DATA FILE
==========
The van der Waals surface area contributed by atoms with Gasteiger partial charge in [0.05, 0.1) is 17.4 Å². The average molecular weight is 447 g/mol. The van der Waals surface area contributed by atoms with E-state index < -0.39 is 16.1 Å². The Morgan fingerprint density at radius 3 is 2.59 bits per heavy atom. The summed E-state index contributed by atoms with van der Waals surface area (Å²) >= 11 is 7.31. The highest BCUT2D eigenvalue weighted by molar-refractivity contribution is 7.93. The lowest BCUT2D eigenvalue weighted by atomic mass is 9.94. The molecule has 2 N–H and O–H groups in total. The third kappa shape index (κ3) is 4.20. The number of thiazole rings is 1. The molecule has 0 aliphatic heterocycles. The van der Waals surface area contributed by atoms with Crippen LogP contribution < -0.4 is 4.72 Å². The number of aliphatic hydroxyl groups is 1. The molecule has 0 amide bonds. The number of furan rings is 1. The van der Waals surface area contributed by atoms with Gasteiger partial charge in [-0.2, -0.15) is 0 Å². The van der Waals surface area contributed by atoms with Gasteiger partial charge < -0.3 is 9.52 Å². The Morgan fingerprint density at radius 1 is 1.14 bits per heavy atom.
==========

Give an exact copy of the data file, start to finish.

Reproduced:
The van der Waals surface area contributed by atoms with Gasteiger partial charge in [0.05, 0.1) is 17.4 Å². The average molecular weight is 447 g/mol. The van der Waals surface area contributed by atoms with E-state index < -0.39 is 16.1 Å². The Morgan fingerprint density at radius 3 is 2.59 bits per heavy atom. The summed E-state index contributed by atoms with van der Waals surface area (Å²) >= 11 is 7.31. The highest BCUT2D eigenvalue weighted by molar-refractivity contribution is 7.93. The lowest BCUT2D eigenvalue weighted by atomic mass is 9.94. The molecule has 2 N–H and O–H groups in total. The third kappa shape index (κ3) is 4.20. The number of thiazole rings is 1. The molecule has 0 aliphatic heterocycles. The van der Waals surface area contributed by atoms with Crippen LogP contribution < -0.4 is 4.72 Å². The number of aliphatic hydroxyl groups is 1. The molecule has 0 amide bonds. The number of furan rings is 1. The van der Waals surface area contributed by atoms with Gasteiger partial charge in [-0.2, -0.15) is 0 Å². The van der Waals surface area contributed by atoms with Gasteiger partial charge < -0.3 is 9.52 Å². The Morgan fingerprint density at radius 1 is 1.14 bits per heavy atom.